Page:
＊＊＊ 讀經一 ＊＊＊
＊＊＊ 1st Reading ＊＊＊
Come, let us return to Yahweh.
He who shattered us to pieces, will heal us as well; he has struck us down, but he will bind up our wounds. Two days later he will bring us back to life; on the third day, he will raise us up, and we shall live in his presence.
Let us strive to know Yahweh. His coming is as certain as the dawn; his judgment will burst forth like the light; he will come to us as showers come, like spring rain that waters the earth. O Ephraim, what shall I do with you? O Judah, how shall I deal with you?
This love of yours is like morning mist, like morning dew that quickly disappears. This is why I smote you through the prophets, and have slain you by the words of my mouth. For it is love that I desire, not sacrifice; it is knowledge of God, not burnt offerings.
Ps 51:3-4, 18-19, 20-21ab
It is mercy I desire, and not sacrifice.
＊＊＊＊ Gospel ＊＊＊＊
Jesus told another parable to some persons fully convinced of their own righteousness, who looked down on others, “Two men went up to the Temple to pray; one was a Pharisee and the other a tax collector.
The Pharisee stood by himself and said: ‘I thank you, God, that I am not like other people, grasping, crooked, adulterous, or even like this tax collector. I fast twice a week and give the tenth of all my income to the Temple.’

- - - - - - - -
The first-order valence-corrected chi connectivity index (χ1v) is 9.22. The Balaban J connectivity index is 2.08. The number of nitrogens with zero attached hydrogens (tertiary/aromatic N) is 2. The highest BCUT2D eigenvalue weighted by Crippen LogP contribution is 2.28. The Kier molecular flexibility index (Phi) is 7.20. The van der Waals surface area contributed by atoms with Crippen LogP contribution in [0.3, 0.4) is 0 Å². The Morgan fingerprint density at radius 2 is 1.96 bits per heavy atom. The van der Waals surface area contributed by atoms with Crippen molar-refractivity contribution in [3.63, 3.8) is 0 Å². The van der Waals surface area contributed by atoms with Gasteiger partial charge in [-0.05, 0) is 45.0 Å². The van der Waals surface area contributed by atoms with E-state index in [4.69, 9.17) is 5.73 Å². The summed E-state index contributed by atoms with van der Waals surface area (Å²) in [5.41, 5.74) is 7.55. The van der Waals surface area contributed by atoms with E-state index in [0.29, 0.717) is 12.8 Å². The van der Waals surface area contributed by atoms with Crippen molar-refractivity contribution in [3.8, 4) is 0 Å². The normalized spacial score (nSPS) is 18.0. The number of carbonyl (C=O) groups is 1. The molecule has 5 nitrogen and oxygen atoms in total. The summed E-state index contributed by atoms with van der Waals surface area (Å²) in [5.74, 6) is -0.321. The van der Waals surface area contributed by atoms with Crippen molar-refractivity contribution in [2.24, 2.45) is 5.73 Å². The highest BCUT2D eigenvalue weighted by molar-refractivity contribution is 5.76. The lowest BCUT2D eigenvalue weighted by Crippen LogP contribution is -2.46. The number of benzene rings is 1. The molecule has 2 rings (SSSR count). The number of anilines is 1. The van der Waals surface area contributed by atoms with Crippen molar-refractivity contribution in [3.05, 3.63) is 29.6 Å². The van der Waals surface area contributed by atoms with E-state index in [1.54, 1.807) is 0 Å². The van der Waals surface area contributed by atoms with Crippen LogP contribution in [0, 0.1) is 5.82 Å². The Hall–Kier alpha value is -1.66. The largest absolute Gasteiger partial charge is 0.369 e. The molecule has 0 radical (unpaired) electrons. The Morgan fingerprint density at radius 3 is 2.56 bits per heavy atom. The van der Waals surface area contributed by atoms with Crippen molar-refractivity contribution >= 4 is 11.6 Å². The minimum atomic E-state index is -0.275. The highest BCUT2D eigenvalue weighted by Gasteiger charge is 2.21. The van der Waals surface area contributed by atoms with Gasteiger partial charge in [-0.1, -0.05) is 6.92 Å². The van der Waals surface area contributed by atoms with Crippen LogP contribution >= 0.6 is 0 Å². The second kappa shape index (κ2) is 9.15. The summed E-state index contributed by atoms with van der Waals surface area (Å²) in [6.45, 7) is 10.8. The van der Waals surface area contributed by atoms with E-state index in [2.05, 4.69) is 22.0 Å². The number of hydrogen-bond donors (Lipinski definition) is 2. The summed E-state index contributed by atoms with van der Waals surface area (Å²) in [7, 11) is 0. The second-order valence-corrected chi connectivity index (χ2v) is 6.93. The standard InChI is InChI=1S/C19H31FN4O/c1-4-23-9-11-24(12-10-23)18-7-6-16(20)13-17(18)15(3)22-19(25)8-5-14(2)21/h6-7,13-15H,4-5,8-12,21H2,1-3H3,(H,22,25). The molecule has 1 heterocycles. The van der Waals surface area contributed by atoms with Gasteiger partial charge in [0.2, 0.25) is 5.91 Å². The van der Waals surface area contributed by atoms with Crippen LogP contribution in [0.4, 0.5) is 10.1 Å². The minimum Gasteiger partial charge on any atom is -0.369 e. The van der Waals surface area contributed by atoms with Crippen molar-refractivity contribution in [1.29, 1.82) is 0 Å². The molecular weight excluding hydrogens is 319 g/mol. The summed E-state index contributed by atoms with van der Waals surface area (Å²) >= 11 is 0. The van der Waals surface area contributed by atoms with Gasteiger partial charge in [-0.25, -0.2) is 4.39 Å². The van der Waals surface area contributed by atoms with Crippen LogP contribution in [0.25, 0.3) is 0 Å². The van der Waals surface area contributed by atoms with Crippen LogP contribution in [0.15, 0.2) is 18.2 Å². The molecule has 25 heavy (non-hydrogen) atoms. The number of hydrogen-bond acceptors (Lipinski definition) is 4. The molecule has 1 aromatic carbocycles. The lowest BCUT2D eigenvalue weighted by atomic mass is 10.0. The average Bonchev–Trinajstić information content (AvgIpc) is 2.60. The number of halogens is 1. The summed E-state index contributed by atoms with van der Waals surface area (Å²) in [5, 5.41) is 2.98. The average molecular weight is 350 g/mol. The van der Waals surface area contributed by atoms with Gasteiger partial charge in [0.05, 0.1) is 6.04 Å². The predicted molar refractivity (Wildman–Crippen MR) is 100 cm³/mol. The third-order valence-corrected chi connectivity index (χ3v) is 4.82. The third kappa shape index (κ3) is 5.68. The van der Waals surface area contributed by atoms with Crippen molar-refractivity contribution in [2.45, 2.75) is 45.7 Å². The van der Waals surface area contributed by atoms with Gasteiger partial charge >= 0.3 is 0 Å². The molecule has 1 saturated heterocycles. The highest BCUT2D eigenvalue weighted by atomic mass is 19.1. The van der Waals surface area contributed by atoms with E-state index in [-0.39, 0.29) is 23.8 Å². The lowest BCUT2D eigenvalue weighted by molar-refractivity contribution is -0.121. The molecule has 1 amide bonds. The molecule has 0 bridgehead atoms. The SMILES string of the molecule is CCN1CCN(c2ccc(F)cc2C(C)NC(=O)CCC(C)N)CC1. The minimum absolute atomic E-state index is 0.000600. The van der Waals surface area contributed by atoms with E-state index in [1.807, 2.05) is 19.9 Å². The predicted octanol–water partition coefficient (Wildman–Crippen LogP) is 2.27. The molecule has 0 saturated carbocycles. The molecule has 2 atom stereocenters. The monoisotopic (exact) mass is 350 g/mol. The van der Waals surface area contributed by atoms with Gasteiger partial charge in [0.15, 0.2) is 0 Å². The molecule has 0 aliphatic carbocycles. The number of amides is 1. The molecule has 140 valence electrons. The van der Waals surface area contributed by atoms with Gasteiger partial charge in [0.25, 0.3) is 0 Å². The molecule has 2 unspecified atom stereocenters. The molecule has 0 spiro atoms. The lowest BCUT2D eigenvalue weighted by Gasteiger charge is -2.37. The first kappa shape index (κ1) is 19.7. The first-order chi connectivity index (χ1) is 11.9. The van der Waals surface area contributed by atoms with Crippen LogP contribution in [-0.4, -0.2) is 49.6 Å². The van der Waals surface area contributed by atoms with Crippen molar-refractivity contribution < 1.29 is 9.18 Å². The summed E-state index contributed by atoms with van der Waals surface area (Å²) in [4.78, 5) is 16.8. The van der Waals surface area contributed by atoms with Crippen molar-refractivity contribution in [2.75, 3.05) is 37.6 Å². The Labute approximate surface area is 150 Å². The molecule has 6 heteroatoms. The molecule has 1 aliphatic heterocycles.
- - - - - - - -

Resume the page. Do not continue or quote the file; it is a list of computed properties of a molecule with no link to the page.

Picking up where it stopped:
In the meantime the tax collector, standing far off, would not even lift his eyes to heaven, but beat his breast saying: ‘O God, be merciful to me, a sinner.’
I tell you, when this man went down to his house, he had been set right with God, but not the other. For whoever makes himself out to be great will be humbled, and whoever humbles himself will be raised.”
In front of God, we need not compete in such a way that we depreciate the worth of other people so as to amplify our value. The Pharisee gloats at his superiority over the tax collector.
He feels good at the expense of the latter. The funny thing is, God does not look at our achievements. He goes straight to the heart, our heart, where our true worth lies.
The heart of the Pharisee is puffed up and full of holy conceit. While the heart of the sinful tax collector is humble and contrite. Between them, the Pharisee lives a life that seems to follow the straight path.
The tax collector’s life is chaotic. But the Pharisee’s heart is full of his own righteousness. There is no room for God’s grace. Whereas the tax collector who has nothing to boast have his heart empty. That’s why the grace of God could enter.